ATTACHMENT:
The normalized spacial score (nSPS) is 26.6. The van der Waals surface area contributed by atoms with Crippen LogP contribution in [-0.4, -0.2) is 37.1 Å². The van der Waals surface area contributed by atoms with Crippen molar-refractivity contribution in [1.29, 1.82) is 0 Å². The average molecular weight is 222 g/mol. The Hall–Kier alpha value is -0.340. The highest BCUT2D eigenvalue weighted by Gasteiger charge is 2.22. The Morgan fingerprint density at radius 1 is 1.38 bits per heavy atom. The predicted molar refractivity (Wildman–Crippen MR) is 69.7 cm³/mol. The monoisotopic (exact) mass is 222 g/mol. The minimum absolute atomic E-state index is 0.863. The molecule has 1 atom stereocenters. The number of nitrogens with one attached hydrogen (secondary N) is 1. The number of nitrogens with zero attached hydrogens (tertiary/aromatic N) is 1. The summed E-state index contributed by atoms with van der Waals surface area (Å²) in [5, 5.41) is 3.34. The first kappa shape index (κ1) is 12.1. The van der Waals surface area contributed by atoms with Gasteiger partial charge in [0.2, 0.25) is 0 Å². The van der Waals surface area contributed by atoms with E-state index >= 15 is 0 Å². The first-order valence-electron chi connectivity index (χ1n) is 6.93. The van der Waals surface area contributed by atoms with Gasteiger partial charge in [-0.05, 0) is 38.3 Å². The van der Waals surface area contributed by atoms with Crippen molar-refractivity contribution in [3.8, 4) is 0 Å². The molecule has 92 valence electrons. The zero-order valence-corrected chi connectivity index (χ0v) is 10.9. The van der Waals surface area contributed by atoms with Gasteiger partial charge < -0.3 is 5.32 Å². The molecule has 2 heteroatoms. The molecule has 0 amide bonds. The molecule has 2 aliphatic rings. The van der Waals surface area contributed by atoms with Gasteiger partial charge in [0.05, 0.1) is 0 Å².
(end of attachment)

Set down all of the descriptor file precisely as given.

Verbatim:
The normalized spacial score (nSPS) is 26.6. The van der Waals surface area contributed by atoms with Crippen LogP contribution in [-0.4, -0.2) is 37.1 Å². The van der Waals surface area contributed by atoms with Crippen molar-refractivity contribution in [1.29, 1.82) is 0 Å². The average molecular weight is 222 g/mol. The Hall–Kier alpha value is -0.340. The highest BCUT2D eigenvalue weighted by Gasteiger charge is 2.22. The Morgan fingerprint density at radius 1 is 1.38 bits per heavy atom. The predicted molar refractivity (Wildman–Crippen MR) is 69.7 cm³/mol. The monoisotopic (exact) mass is 222 g/mol. The minimum absolute atomic E-state index is 0.863. The molecule has 1 atom stereocenters. The number of nitrogens with one attached hydrogen (secondary N) is 1. The number of nitrogens with zero attached hydrogens (tertiary/aromatic N) is 1. The summed E-state index contributed by atoms with van der Waals surface area (Å²) in [5, 5.41) is 3.34. The first kappa shape index (κ1) is 12.1. The van der Waals surface area contributed by atoms with Gasteiger partial charge in [0.2, 0.25) is 0 Å². The van der Waals surface area contributed by atoms with E-state index >= 15 is 0 Å². The first-order valence-electron chi connectivity index (χ1n) is 6.93. The van der Waals surface area contributed by atoms with Gasteiger partial charge in [-0.05, 0) is 38.3 Å². The van der Waals surface area contributed by atoms with Crippen molar-refractivity contribution in [3.8, 4) is 0 Å². The molecule has 92 valence electrons. The zero-order valence-corrected chi connectivity index (χ0v) is 10.9. The van der Waals surface area contributed by atoms with Gasteiger partial charge < -0.3 is 5.32 Å². The molecule has 2 heteroatoms. The molecule has 0 amide bonds. The molecule has 2 aliphatic rings. The van der Waals surface area contributed by atoms with Gasteiger partial charge in [0.05, 0.1) is 0 Å².